Lymphedema occurs when fluid rich in protein accumulates in the soft tissues after disruption of the lymph-conducting pathways in the setting of normal capillary filtration. In advanced stages it cannot be cured, and requires active management—such as physical therapy—to prevent worsening morbidity.
is due to an inherited abnormality of the lymphatic system, so it usually occurs in families.
, which is much more common, is due to a lymphatic system damaged either by infection (e.g., cellulitis, parasitic infections), inflammation (e.g., rheumatoid arthritis), cancer, cancer treatment (e.g., radiotherapy or lymph node dissection), obesity, or venous diseases (e.g., varicose veins, deep vein thrombosis).
It is diagnosed by clinical assessment.
• Signs: hardening or thickening of the skin and swelling of the affected extremity, often unilateral.
• Symptoms: tightness, tingling, pain, and a sense of heaviness of the affected limb. In severe cases, weeping of the affected skin can develop.
Lymphedema treatment includes reducing the swelling and improving function, quality of life, symptom management, and skin integrity. There is a great possibility of persistent symptoms if removal of an obstructing source is not possible (e.g., incurable cancer).
Specialized lymphedema treatment can be provided by physicians (physical medicine and rehabilitation), massage, physical, and/or occupational therapists, and trained nurses. Therapeutic response is less likely to occur and less clinically significant with diuretics and elevation.
Regular monitoring of the skin in the affected area is a must to monitor erythema, warmth, and tenderness.
Recognized management approaches for lymphedema
• Complete decongestive therapy (CDT) includes five lymphedema treatments provided by a lymphedema specialist: manual lymphatic drainage, multilayer short-stretch bandaging, lymph-reducing exercises, skin care, and compression therapy. CDT can achieve limb volume reductions of 50-70%. Phase 1 consists of manual lymph drainage (twice daily for 3-5 days per week), followed by extremity wraps, followed by compression bandages. Phase 2 CDT is designed to maintain these volume reductions at night via compression garments.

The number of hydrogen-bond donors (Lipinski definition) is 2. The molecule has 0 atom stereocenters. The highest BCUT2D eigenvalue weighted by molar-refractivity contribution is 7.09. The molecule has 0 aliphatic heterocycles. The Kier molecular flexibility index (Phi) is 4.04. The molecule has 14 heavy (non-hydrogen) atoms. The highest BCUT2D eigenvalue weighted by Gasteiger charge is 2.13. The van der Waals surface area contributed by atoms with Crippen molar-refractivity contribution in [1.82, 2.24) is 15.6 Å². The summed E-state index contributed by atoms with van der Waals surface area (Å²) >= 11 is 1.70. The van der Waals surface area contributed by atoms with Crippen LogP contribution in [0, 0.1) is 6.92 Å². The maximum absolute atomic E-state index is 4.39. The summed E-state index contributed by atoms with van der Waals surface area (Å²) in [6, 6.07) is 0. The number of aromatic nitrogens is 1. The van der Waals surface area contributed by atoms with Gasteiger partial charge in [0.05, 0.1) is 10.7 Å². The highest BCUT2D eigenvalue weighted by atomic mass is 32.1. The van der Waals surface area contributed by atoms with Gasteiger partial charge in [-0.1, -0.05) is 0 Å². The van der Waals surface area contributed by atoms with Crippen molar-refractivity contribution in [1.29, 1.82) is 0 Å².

• Manual lymphatic drainage involves 30-45 minutes of gentle massage designed to mobilize congested lymph, followed by application of multilayer compression bandages.
• Compression therapy includes applying a compression sleeve, elastic therapeutic tape, or multiple layers of bandages with extremity elevation for several days.
• Closed-controlled subcutaneous drainage should be performed selectively for patients with severe (e.g., exuding edema) and refractory symptoms, since it has been associated with infection and poor wound healing. The technique consists of inserting needles at the subcutaneous level of the affected extremity.
See reference for more information.
Adapted from Brown SR and Skock DO. Lymphedema considerations in palliative care. Palliative Care Network of Wisconsin. Fast facts and concepts #447. Internet. Available at https://www.mypcnow.org/wp-content/uploads/2022/06/FF-447.pdf/ Accessed on January 15, 2022